By Allison Riley, PhD, MSW, Senior Vice President, Programming and Evaluation at Girls on the Run International. Girls on the Run is a physical activity-based positive youth development program that inspires girls to be joyful, healthy, and confident using a fun, experience-based curriculum that creatively integrates running.
The Afterschool Alliance is pleased to present the seventh installment of our "Evaluating afterschool" blog series, which answers some of the common questions asked about program evaluation and highlights program evaluation best practices. Be sure to take a look at the first, second, third, fourth, fifth, and sixth posts of the series.
My two-year-old daughter and I like to take walks together when I get home from work. Whether we are headed to see the neighbor’s chickens or visit a friend, we always have some goal in mind when we walk out of the door, though my toddler typically doesn’t take the most direct path. Even if I try to rush her along so we can more quickly reach our destination, she is sure to pause when a good learning opportunity comes her way. When I follow my daughter’s lead, our walks are purposeful yet flexible, and I always learn more, too.
As it turns out, my daughter’s approach to a walk translates well to my workday world. As someone who’s spent my career evaluating youth programming, I have learned the importance of having a clear purpose and goals for a project while being flexible and responsive to information gathered during the evaluation process. Let’s look at a recent Girls on the Run study as an example.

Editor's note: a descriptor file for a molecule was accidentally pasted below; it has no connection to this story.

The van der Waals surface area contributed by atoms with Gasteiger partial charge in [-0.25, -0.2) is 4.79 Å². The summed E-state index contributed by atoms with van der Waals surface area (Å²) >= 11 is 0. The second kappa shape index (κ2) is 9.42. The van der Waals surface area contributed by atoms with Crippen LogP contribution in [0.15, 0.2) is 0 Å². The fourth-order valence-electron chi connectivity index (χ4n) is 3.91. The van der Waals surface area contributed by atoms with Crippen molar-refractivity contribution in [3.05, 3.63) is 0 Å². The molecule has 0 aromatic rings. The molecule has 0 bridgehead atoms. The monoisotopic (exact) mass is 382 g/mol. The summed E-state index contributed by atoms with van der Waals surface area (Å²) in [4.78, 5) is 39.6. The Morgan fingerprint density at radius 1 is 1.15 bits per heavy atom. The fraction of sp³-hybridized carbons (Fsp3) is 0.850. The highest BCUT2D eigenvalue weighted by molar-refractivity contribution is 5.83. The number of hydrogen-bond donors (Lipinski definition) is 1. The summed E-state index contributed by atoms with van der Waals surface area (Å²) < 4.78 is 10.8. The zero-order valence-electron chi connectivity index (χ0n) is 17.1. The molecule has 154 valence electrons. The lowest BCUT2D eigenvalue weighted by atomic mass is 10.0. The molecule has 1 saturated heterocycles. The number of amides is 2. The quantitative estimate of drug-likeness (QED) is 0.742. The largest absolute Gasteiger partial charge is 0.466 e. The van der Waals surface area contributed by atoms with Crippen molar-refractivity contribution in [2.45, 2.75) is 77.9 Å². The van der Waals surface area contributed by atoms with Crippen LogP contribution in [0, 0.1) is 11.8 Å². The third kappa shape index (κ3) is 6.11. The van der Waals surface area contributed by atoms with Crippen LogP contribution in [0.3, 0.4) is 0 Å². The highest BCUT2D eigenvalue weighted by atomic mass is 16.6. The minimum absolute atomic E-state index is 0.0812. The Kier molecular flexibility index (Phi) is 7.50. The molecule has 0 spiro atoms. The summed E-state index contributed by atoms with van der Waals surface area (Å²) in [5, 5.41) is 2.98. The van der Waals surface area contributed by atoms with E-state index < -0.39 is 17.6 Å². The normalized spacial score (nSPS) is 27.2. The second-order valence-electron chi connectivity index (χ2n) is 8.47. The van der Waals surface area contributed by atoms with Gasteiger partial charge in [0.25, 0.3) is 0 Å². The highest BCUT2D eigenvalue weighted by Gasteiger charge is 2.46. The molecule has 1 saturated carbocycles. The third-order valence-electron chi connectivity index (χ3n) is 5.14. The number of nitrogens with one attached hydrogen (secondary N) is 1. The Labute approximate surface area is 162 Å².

Choosing a path
In 2013, Girls on the Run International embarked on a journey to identify evaluation measures that align with our curriculum in preparation for a rigorous external evaluation study of our program’s effectiveness.
When our preliminary study revealed inconsistencies in how the program was being delivered across our program sites nationwide, we had two choices:
While it was tempting to proceed as planned, we understood that without addressing these delivery inconsistencies we would not be able to reach our ultimate program impact goal. While it wasn’t in the original plan, we shifted our resources into a National Coach Training initiative designed to equip our network of more than 50,000 volunteers with the tools and resources they needed to provide a supportive climate and implement our curriculum. After developing and launching this strategy we were able to redirect focus back to the external study.
Making it happen
Here are a few strategies to consider to ensure your evaluations have a clear goal while being flexible and responsive to information you uncover along the way.
For us, being flexible and responsive was not the easy choice, but in the end, we were able to maximize program impact through a focus on program quality and measure that impact with a rigorous, independent study. I suppose my daughter had the right approach all along - purposeful, yet flexible. We will make a great team on the next Take Your Daughter to Work Day.
A new infographic released by RAND draws our attention to the key benefits of public funding for afterschool and summer learning programs. Based on their 2017 research report The Value of...
From empowering students to take charge of their health to training staff to model healthy behaviors, afterschool and summer learning programs across the country are offering safe and supportive...
A recent briefing from Grad Nation marked the release of the 2018 Building a Grad Nation: Progress and Challenge in Raising High School Graduation Rates. The report provides an update on the Grad...
By Sam Piha, founder and principal of Temescal Associates, a consulting group dedicated to building the capacity of leaders and organizations in education and youth development who are...